Emilia's direct sexual orientation discrimination claim
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Direct sexual orientation discrimination at work
Direct sexual orientation discrimination is where you are treated less favourably at work because of your sexual orientation.
An example of direct sexual orientation discrimination at work would be:
After disclosing his sexual orientation to a colleague, a teacher is denied the ability to attend a conference due to his colleague feeling uncomfortable travelling with him.
There have been numerous Employment Tribunal cases that make a claim for direct sexual orientation discrimination. We’ll look at one such claim below.
This case was brought against a fabric manufacturer. Emilia was hired as a quality manager from May 2017 to December 2017, when she was made redundant.
During her first week of employment, she disclosed to her manager that she was a lesbian. She was told to keep it quiet as the company did not have any other LBGT+ people working for them and more specifically, the owner was described as being “old school”.
Her sexuality allegedly came up twice during her employment. Once when her manager had told her to remove her radio although other staff members were allowed to keep theirs. She had challenged him, asking if this was due to her sexuality, to which he denied.
The second was when she told her manager she would not be attending the Christmas party due to being uncomfortable about talking to her colleagues about her personal life given she was not allowed to talk about being a lesbian. She was then told that she had to pay for her ticket as the number of attendees had already been confirmed.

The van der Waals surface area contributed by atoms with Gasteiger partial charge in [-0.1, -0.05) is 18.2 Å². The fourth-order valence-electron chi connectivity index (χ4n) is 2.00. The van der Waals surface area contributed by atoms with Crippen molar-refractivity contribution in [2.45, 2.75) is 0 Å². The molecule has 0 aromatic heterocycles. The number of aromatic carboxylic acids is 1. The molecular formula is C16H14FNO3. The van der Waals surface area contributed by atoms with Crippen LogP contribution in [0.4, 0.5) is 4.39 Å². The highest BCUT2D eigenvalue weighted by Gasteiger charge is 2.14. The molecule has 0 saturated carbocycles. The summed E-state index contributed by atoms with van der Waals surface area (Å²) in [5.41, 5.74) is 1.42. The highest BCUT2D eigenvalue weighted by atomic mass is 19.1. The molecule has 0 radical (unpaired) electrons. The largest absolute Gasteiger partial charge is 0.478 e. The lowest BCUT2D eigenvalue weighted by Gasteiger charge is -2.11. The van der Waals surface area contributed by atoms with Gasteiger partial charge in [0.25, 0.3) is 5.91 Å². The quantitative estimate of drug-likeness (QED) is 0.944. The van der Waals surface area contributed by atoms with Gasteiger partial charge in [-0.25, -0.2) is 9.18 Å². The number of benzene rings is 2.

The business had been suffering throughout Emilia’s employment. She alleged that the business had been sending out inferior quality products, which she flagged to her manager. They ultimately came to an agreement on how this should be handled.
While this was happening, she had been told by her manager that it was expected of her to come 15 minutes early and leave 15 minutes later to her shift. She had issues with this as she had a son that required care during these extra times.
However, the business still continued to suffer when they made the decision that some form of staff reduction was needed. Emilia was made redundant during this time.
Emilia ultimately brought on claims for automatic unfair dismissal for a health and safety reason, automatic unfair dismissal for making a protected disclosure, indirect sex discrimination and direct sexual orientation discrimination.
Her automatic unfair dismissal claim for health and safety reasons failed as the Tribunal found that the inferior products were still within an acceptable safety range that posed no risk while using them. Due to this, her claim for automatic unfair dismissal for making a protected disclosure failed as well.
Her indirect sex discrimination failed as well. While the business required her to work 15 minutes earlier and later than her stated shift might have been indirectly discriminatory to working mothers who are generally in charge of childcare, the Tribunal found that Emilia was actually working the required hours with no detriment to her childcare abilities.
Her claim for direct sexual orientation discrimination was successful. The Tribunal found that because she was specifically told not to disclose her sexuality, this amounted to discrimination as a heterosexual employee would be allowed to disclose their sexuality at work.
Emilia was awarded a total of £9,244.93, including interest.
Important things to remember about this case
While Emilia’s manager had sought to protect her from the owner’s possible discrimination based on her sexual orientation, this was still discriminatory as she was then forced to hide it at work. While employees are not required to share any personal information if they don’t want to, they should not be disallowed from discussing their personal life if they want to.
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